In 2017, we have found ourselves saying things like "men are trash" and "me too" more than ever – and with decent reason. Overwhelmingly, it would be fair to think that men might actually be trash. Facebook disagrees. After being banned from Facebook for hate speech 10 separate times for posting things along the line of fair comments like "men are the worst", comedian Kayla Avery, started facebookjailed.com; a site where people can tell their story for why they were banned, and also exposing legitimate hate speech that is allowed to continue on the platform.
There have been a lot of women banned for expressing their frustration at men or for sharing their stories in the wake of the #MeToo campaign, with comedians like Marcia Belsky being suspended for commenting "men are scum" underneath a friend's post about her sexual assault. A Facebook spokesperson said "we understand how important it is for victims of harassment to be able to share their stories and for people to express anger and opinions about harassment – we allow those discussions on Facebook. We draw the line when people attack others simply on the basis of their gender".
That is where facebookjailed.com comes in. It has found a double standard – where Facebook vows to protect people who are being attacked for their race, gender or sexuality, facebookjailed found that users posting threads of lynching; personal attacks on woman and "women are scum" have all escaped being banned from Facebook. There has also been found that posts about activism, democracy and protesting have been banned, while supremacists do get people banned. The fact that Facebook considers women saying “men are trash” in response to stories of sexual assault or hate speech is troubling too. In light of recent events, a widespread fear and even dislike of men at large is to be expected.
The context is important too. When we hear about someone being sexually assaulted and say "men are trash", maybe we do not actually entirely mean it. In all fairness, if you look at some of your close friends that are men, there are a lot of men out there that are not trash. But “toxic masculinity is dangerous and some men abuse their power to assault vulnerable people – some are OK though!” just isn’t as cathartic or easy.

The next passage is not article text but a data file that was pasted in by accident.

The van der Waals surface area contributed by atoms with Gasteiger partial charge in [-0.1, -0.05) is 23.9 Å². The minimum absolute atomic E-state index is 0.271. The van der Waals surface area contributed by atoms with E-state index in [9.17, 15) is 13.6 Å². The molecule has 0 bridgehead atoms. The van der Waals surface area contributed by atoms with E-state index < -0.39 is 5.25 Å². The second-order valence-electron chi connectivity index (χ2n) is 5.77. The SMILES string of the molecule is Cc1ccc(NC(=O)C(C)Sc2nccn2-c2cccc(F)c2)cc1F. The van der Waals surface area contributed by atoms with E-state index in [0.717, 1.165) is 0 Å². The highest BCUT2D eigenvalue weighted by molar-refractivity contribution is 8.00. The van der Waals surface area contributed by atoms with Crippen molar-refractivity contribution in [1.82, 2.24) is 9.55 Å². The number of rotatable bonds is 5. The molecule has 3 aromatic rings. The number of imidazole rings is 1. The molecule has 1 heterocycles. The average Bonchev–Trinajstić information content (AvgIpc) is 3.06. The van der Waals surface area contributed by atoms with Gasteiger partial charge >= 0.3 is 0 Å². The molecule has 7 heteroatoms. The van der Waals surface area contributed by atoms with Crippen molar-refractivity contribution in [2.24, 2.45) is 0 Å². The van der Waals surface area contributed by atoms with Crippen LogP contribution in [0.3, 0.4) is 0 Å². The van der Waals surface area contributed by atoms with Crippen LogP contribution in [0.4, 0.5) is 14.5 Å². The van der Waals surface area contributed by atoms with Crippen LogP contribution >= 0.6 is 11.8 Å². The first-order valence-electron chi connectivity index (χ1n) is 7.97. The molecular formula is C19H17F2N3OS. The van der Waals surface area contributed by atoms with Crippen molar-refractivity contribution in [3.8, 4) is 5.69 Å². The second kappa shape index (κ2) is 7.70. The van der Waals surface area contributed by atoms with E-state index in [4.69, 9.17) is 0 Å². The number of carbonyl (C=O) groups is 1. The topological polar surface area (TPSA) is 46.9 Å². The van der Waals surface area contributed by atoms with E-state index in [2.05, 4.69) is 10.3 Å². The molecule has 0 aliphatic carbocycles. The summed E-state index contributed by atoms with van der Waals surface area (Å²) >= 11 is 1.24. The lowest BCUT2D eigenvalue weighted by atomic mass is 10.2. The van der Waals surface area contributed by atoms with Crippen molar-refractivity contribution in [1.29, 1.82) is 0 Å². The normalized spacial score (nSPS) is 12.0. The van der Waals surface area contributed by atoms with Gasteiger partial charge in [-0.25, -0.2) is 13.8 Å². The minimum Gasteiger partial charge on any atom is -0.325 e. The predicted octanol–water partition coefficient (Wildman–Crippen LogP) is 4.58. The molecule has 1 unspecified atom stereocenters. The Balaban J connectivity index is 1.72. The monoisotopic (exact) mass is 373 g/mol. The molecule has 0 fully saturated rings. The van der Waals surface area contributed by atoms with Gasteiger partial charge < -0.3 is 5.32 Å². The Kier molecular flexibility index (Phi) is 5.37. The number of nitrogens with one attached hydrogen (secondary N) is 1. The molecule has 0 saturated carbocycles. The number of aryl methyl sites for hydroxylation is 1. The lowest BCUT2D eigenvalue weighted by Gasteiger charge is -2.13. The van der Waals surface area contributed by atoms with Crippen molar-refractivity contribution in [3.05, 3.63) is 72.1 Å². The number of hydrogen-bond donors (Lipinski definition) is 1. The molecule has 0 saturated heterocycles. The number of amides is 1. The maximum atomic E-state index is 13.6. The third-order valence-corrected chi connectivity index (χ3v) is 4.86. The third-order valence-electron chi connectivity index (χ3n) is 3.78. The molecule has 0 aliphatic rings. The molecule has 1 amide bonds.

For women to express their discomfort over or with men who are, bear in mind for the most part, more privileged and powerful than them, so “hate speech” is a questionable term to use here. With something as throwaway and inoffensive as “men suck” and to then be banned from Facebook entirely is nothing short of censorship. And in the current news cycle, you can understand why a woman might be frustrated, or want to fight for their rights. There’s a lot worse we could say right now, trust me.
Kayla has told an online source that she has been banned multiple times from Facebook, but the most recent reason was for her posting "white dudes are the worst". She believes that once your account is flagged, Facebook is more likely to take notice of any future posts they may disagree with.
The idea for the site came to mind after Kayla met some other women who have been banned, because "I knew if it was happening to us and people of colour, especially anyone associated with Black Lives Matter, then there were countless others out there needing to get their voices heard".
Kayla also said that "it’s no secret that Silicon Valley is very white and very male", adding that Uber whistleblower, Susan Fowler’s, recent experience and the leaked Google memo “shed light on what many women already know, that the tech industry is very misogynistic". She added that Facebook does not give out any information on the demographics of the majority of its staff, but that they do deem white men as a “protected class”.
It would come as no surprise if the majority were almost all white men – hence the silencing of women while hate speech and fake news continue to circulate. These bans and Facebook’s double standard when it comes to protecting women and people of colour against hate speech are troubling; especially considering that it was recently discovered that Facebook’s censorship rules protect white men over black children. Sites and protests like these will expose that hypocrisy, and hopefully, in some way, it may change.